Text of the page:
In pictures: Alan Braxe's home studio

4th Feb 2011 | 16:06

In pictures: Alan Braxe's home studio
Welcome

As one third of Stardust, Parisian resident Alan Braxe helped to create Music Sounds Better With You, one of the most enduring dance tracks of the ‘90s. These days, he’s an in-demand remixer and successful artist in his own right, and in 2009, Future Music got a rare glimpse inside his home studio.

In pictures: Alan Braxe's home studio
Music Sounds Better with E-MU

First things first, how did Stardust create Music Sounds Better With You? “The track was built by sampling the 1981 Chaka Khan record Fate and was recorded in [fellow Stardust member and one half of Daft Punk] Thomas Bangalter’s studio,” explains Braxe.

“The E-MU SP 1200 [pictured above] was full with the Chaka Khan sample, so the drums were from a Roland 909 drum machine and the bassline from a Korg Trident. There’s also a Rhodes piano in there but you can barely hear it.

“Then we used the Ensoniq ASR-10 as a sort of computer and put the different sections of the track on different keys, triggering it to make the arrangement for the instrumental. Benjamin Diamond recorded the vocals which were compressed with an Alesis 3630, plus we used another 3630 compressor on the master buss of the entire track. And that was it.”

In pictures: Alan Braxe's home studio
Synths

There are a couple of key pieces in the Braxe synth rig, starting with Roland’s SH-02: “I bought this about a year ago after trying to get into computers and plug-ins. It’s one of the first analogue synthesizers from Roland. It’s really good for bass, leads and sort of plastic sounds.”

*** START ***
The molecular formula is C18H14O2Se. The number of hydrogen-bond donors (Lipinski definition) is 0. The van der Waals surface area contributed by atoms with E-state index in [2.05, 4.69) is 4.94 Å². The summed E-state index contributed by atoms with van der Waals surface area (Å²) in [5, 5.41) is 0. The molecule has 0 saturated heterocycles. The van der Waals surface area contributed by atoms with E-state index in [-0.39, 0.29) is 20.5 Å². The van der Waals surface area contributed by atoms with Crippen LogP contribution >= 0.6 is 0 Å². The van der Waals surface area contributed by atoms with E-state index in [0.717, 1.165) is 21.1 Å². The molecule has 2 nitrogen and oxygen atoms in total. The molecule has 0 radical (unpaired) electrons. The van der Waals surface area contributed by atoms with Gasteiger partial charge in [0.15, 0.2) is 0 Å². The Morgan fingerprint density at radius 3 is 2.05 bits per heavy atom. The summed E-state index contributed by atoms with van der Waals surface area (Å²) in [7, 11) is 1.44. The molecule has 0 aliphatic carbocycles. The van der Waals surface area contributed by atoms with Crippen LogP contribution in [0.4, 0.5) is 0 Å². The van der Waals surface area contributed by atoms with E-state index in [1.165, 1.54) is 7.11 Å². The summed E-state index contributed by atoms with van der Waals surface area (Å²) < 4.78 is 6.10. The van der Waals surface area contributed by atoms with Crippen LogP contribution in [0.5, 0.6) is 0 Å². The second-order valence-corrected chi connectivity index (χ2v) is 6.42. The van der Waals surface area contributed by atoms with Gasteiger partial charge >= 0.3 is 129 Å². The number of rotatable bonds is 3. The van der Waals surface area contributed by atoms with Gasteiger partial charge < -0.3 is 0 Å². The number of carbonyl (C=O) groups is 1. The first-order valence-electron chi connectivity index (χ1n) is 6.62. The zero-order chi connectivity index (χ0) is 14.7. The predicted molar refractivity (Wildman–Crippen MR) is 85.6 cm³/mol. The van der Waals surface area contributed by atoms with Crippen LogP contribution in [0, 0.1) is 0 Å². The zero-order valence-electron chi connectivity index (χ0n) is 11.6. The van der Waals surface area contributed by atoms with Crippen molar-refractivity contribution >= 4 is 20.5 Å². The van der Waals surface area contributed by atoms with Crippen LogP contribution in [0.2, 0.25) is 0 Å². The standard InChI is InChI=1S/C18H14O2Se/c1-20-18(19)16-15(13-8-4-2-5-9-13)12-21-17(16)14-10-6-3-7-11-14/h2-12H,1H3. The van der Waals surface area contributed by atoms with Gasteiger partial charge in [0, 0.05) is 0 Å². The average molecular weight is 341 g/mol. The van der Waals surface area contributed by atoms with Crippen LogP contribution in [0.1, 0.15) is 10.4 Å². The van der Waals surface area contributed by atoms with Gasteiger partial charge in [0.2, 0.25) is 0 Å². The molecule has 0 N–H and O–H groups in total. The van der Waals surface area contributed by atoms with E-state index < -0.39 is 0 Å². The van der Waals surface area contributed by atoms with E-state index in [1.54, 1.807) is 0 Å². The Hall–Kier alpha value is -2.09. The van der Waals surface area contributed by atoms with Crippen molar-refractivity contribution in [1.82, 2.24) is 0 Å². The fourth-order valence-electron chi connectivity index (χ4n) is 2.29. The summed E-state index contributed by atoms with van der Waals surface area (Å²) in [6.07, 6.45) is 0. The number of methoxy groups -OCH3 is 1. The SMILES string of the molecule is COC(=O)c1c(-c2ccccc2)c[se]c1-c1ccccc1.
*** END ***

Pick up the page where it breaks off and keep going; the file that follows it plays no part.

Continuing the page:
What, then, of the Oberheim Xpander? “This is also a new synth for me and is absolutely fantastic for brass, pads and all those really warm sounds,” says Braxe. “It has 12 filters and six individual audio outputs. This synth really helps you to understand what a synthesizer is and it’s designed so you don’t end up getting lost in sub-menus.”

In pictures: Alan Braxe's home studio
Akai MPC-60

Next up, one of the most important hardware samplers of all time: Akai’s MPC-60. “The sequencer on this machine is so intuitive and easy to use but the sound is sometimes a bit too over-compressed for what I like,” admits Alan.

In pictures: Alan Braxe's home studio
Doepfer MAQ 16/3

This MIDI analogue sequencer has proved to be a source of inspiration for Mr Braxe. “This is fantastic for coming up with loops and ideas that are practically impossible to think up from the top of your head,” he says.

In pictures: Alan Braxe's home studio
Roland S-760 and Lexicon PCM42

Alan’s desktop ‘mini rack’ contains a couple of pieces, starting with the Roland S-760 sampler. He has mixed feelings about it, though, saying: “This has a great sound but it is a bit of a pain in the ass to program and not very sexy to work with.”

The Lexicon PCM42 delay, however, gets a mighty thumbs up: “This is from the ’80s and I bought it a year ago. When you compare it to the plug-ins, it just sounds much better.”

In pictures: Alan Braxe's home studio
Ensoniq ASR-10

Another classic piece of hardware, the ASR-10 serves a dual purpose in Alan’s studio. “I use this as a master MIDI keyboard and also as a sampler too. It has a problem where none of the drums you program feel very tight.”


Liked this? Now read: In pictures: Kris Menace’s home studio

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